That's why Partners will be looking for telecommunications expertise in the coming year. Foote says he sees demand for people with IP telephony skills, and for those familiar with Cisco IPCC call center systems.

Although there may be some concerns about the resiliency of the U.S. economy over the next year, the three-year trend in hiring plans highlighted in Computerworld's Forecast survey indicates that IT hiring budgets are expanding. "We're in a cycle now where it's more about innovation than cost savings," says Reed. "You can only create so much efficiency, [and] you can only reduce so much cost."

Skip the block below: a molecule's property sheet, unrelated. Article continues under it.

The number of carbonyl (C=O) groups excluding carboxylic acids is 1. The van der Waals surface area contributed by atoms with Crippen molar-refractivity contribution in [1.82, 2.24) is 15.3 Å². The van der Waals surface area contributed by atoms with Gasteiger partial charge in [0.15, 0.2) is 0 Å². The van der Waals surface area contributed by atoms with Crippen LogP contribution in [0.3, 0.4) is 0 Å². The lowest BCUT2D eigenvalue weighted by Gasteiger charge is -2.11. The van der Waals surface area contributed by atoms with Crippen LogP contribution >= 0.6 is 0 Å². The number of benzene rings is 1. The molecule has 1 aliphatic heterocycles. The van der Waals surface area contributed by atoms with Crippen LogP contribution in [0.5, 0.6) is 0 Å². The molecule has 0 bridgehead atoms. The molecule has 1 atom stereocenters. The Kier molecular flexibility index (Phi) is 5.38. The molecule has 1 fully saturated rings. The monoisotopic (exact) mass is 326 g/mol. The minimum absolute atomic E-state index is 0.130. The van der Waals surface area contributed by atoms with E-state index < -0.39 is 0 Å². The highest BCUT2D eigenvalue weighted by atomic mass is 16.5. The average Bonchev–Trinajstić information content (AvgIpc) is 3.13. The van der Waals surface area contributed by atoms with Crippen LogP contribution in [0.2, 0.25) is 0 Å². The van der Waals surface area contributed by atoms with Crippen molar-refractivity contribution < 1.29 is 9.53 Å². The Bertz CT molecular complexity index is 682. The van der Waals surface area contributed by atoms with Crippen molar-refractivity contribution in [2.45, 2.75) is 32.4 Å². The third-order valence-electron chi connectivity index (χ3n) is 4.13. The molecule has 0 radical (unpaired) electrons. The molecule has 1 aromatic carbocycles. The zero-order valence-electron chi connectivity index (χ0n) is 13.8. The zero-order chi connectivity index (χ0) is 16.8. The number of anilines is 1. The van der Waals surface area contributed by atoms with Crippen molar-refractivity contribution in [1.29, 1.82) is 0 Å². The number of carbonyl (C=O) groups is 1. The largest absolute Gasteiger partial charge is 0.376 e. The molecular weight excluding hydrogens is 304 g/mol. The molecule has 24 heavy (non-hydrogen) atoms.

Tuesday, September 27, 2011

Leave on a Positive Note

Leave on a Positive Note
How to Write a Letter of Resignation
By Kim Isaacs, Monster Resume Expert

Whether you're on your way to a great new position or unhappily leaving your employer for personal or career-related reasons, you need to write a resignation letter.

The main goal of your letter is to inform your employer about the details of your resignation, but the underlying benefit is a chance for you to strengthen your relationship with your supervisor/colleagues and leave on a positive note. Approach the letter as if you're writing a thank-you note, and you'll be on the right track. The following tips will help:

The Introduction

Your letter's introduction should indicate that you are resigning and should provide your last day of employment. For example: "Please accept this letter as notice of my resignation from my position as [job title]. My last day of employment will be [date] ."

The Body